A bit of context – I am an avid reader, I teach Creative Writing at Northbrook College in Worthing, West Sussex and I write. I’ve been writing for what seems like forever and while I have written the occasional short story and poem, I write mostly science fiction novels.
Breathing Space is the third book in a trilogy I started with Running Out of Space about 19-year-old Jezell Campo, the daughter of an Iberian merchanter who yearns to serve on her father’s ship. I wrote RooS, followed fairly quickly by the second book, Dying for Space, as at that point I had a publishing contract for the first book and the publisher was also interested in other books – subject to sales. However things didn’t work out, the publisher and I parted company and the copyright reverted to me before the book got to see the light of day. Instead of going on to write Breathing Space, I started Netted, a post-apocalyptic story set in Maine, as the whole experience with RooS left me feeling a tad raw and disinclined to continue in Jezell’s world.
But after completing Netted and working on an extensive rewrite of another novel, Jezell wouldn’t leave me alone. I liked the idea of writing a science fiction crime series and Jezell seemed the ideal protagonist all set to solve my murders – I even have the plot of the first murder mystery sketched out, along with the working title of the book, Murder in Space… But, of course, Breathing Space needed to be written to complete her story arc up to the point where Jezell starts sleuthing. I’ve always written organically – but back when I was writing Dying For Space, I had a forest of ideas about how the story arc for Breathing Space should progress. So when I finally started writing the book in mid-May, I had a fairly good idea where the story was going – all I had to do was to get it down.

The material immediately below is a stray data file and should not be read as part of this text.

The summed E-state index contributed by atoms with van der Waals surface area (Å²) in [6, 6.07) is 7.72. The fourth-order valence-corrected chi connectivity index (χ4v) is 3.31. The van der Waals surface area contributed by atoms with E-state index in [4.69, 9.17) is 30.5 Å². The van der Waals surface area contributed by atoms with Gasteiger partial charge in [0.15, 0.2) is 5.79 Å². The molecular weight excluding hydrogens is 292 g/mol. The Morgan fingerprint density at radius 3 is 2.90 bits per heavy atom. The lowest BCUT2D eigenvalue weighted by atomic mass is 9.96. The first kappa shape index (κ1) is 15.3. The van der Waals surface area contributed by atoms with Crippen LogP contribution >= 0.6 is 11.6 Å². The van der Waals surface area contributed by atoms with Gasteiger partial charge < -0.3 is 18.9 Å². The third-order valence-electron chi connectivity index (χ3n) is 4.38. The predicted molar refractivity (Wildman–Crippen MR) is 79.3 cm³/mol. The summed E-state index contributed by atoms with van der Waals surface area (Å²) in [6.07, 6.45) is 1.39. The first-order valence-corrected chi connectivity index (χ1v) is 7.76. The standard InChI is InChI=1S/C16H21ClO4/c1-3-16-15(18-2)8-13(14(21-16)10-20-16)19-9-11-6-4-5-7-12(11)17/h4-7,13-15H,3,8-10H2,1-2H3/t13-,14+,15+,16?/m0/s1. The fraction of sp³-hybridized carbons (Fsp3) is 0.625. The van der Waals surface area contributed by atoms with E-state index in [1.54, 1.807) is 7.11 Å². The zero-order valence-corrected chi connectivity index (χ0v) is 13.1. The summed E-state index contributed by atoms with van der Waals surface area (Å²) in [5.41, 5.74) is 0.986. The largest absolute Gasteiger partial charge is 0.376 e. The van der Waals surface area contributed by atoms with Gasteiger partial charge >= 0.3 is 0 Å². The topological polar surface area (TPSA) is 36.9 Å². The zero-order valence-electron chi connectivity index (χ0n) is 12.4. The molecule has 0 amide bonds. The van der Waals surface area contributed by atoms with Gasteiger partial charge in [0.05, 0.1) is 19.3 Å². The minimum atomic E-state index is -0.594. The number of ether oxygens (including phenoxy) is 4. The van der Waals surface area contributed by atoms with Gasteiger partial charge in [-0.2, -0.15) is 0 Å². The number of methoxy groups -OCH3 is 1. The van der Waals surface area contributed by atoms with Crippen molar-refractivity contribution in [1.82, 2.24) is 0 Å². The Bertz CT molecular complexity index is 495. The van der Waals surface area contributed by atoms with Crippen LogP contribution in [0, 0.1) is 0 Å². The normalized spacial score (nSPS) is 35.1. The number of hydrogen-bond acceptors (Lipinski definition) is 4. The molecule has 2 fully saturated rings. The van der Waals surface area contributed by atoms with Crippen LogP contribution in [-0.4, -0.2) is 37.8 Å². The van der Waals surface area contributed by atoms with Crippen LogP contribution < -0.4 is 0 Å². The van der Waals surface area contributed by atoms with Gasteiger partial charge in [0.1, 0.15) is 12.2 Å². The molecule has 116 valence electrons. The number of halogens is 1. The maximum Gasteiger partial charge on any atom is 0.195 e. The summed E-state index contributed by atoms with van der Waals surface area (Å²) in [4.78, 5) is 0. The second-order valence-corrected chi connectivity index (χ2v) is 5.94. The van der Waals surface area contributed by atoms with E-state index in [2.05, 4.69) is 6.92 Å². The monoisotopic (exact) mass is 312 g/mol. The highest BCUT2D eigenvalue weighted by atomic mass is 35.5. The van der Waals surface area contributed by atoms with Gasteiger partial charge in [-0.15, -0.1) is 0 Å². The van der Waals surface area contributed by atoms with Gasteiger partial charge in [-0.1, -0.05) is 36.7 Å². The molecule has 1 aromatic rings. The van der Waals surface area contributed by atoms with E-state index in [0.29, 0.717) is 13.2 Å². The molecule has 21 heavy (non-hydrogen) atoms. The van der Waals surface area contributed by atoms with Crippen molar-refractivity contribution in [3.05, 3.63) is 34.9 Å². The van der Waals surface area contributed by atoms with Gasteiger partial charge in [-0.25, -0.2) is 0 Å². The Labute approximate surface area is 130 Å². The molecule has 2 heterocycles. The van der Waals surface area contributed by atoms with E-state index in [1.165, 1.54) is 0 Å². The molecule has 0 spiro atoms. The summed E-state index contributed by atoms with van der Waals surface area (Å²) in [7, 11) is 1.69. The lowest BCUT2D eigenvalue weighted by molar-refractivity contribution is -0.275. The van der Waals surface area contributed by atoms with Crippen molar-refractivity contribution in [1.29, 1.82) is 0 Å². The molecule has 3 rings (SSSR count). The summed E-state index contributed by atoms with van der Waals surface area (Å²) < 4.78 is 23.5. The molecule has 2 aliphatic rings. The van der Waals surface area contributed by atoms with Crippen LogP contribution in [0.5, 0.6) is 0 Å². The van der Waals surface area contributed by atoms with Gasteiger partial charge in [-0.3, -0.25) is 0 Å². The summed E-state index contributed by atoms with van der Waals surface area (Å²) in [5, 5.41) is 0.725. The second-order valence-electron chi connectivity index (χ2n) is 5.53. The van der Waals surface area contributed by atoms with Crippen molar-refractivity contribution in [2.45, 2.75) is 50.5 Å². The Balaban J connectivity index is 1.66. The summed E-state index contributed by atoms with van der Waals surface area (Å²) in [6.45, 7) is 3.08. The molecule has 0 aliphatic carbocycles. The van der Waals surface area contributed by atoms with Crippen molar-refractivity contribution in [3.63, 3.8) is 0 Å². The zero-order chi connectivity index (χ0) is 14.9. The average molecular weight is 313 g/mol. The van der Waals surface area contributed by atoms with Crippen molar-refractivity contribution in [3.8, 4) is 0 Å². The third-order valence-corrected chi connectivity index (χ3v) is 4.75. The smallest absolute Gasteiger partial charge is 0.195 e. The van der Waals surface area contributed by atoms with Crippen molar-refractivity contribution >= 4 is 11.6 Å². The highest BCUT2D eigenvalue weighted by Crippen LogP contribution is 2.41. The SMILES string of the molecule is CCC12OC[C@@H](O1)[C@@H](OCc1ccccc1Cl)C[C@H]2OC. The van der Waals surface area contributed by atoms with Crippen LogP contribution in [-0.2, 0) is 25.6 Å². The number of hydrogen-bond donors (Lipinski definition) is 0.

But it wouldn’t. I restarted Chapter 1 three times – it didn’t help that I was also grappling with Scrivener and it managed to tuck away the first couple of chapters in a dusty corner of my hard drive. I’d read that Dropbox and Scrivener didn’t play nicely together, but hadn’t realised the implications of what that entailed… I stayed up all night looking for the missing work – somehow the backup on my memory stick hadn’t stuck, either – and the missing files popped up suddenly when I’d all but given up searching and was in the process of shutting the computer down in exhausted despair.
I’ve sorted that out now, but still wasn’t happy with the beginning of Chapter 1 and didn’t want to move on, because I’ve learnt from experience that as I always write chronologically, if the start isn’t right, then the wrongness will eventually catch up with me and I’ll hit a brick wall further along the way. There seemed to be an awful lot of narration in Jezell’s voice, telling the reader about slices of her life in the interim – Breathing Space starts three years after Dying for Space ends – and scene setting. I didn’t like it. The other two books were fairly light on looong passages of description and explanation, relying on taking the reader into the scenes as they happened. In comparison, this book seemed a lot flatter and less vivid – even though the opening scenario had plenty of drama.
I read what I’d written, then discussed the problem with my writing group – Sarah Palmer, Geoff Alnutt, Debbie Watkins and Katie Glover – who were all really helpful. They agreed that I needed to cut down on all the explanation, and Sarah suggested I start the story earlier before the first crisis hits Jezell, so we get a sense of her in happier times and I’m not constantly having to refer back to the moment when it actually goes wrong, because the reader shares it… Debbie pointed out that her relationship with her second in command didn’t ring true – there needed to be more of an edge to it. Which made perfect sense – focusing on all the other plotpoints, that was an aspect I’d overlooked. At last, I could rewrite Chapter 1 and make it work.
I’ve still had to curb my tendency to write too much tell instead of show – I’ve currently cut 10,000 words from the manuscript and I’m only on Chapter 13, but I am finally comfortable back in Jezell’s skin.
This has been the hardest novel to start by far – I normally start books very quickly and slow down during the boggy, mid-book bit, accelerating again once I get to Chapters 21/22 when the ending feels within touching distance. So I’m wondering if my normal writing pattern will surface as I continue working.
Has anyone else found it a terrific struggle to start a writing project they thought would be very straightforward? I’d be interested to hear about it, if you have…